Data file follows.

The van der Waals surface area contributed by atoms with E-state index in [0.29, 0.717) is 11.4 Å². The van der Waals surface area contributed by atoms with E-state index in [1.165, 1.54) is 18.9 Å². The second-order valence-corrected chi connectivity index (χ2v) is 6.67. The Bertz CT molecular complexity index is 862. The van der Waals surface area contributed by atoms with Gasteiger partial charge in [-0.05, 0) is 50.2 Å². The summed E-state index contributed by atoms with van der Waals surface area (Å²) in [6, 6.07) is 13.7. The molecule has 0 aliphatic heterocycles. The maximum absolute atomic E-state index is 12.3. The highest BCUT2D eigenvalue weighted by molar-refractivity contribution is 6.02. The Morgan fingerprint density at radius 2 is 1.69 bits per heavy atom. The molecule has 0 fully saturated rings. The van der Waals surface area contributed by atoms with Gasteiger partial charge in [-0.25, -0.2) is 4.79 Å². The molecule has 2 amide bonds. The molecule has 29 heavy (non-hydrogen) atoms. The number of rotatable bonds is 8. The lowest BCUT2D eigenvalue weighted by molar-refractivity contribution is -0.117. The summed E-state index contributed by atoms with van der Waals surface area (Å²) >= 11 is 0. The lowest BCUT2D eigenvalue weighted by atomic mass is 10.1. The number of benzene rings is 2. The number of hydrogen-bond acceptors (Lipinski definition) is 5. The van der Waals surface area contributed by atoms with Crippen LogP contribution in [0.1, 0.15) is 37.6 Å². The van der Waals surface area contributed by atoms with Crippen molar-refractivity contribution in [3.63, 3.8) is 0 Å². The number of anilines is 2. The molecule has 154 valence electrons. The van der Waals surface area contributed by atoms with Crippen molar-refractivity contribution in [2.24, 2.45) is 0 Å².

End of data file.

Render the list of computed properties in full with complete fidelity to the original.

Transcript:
The van der Waals surface area contributed by atoms with E-state index in [0.29, 0.717) is 11.4 Å². The van der Waals surface area contributed by atoms with E-state index in [1.165, 1.54) is 18.9 Å². The second-order valence-corrected chi connectivity index (χ2v) is 6.67. The Bertz CT molecular complexity index is 862. The van der Waals surface area contributed by atoms with Gasteiger partial charge in [-0.05, 0) is 50.2 Å². The summed E-state index contributed by atoms with van der Waals surface area (Å²) in [6, 6.07) is 13.7. The molecule has 0 aliphatic heterocycles. The maximum absolute atomic E-state index is 12.3. The highest BCUT2D eigenvalue weighted by molar-refractivity contribution is 6.02. The Morgan fingerprint density at radius 2 is 1.69 bits per heavy atom. The molecule has 0 fully saturated rings. The van der Waals surface area contributed by atoms with Gasteiger partial charge in [-0.25, -0.2) is 4.79 Å². The molecule has 2 amide bonds. The molecule has 29 heavy (non-hydrogen) atoms. The number of rotatable bonds is 8. The lowest BCUT2D eigenvalue weighted by molar-refractivity contribution is -0.117. The summed E-state index contributed by atoms with van der Waals surface area (Å²) >= 11 is 0. The lowest BCUT2D eigenvalue weighted by atomic mass is 10.1. The number of benzene rings is 2. The number of hydrogen-bond acceptors (Lipinski definition) is 5. The van der Waals surface area contributed by atoms with Crippen LogP contribution in [0.1, 0.15) is 37.6 Å². The van der Waals surface area contributed by atoms with Crippen molar-refractivity contribution in [3.63, 3.8) is 0 Å². The number of anilines is 2. The molecule has 154 valence electrons. The van der Waals surface area contributed by atoms with Crippen molar-refractivity contribution in [2.24, 2.45) is 0 Å².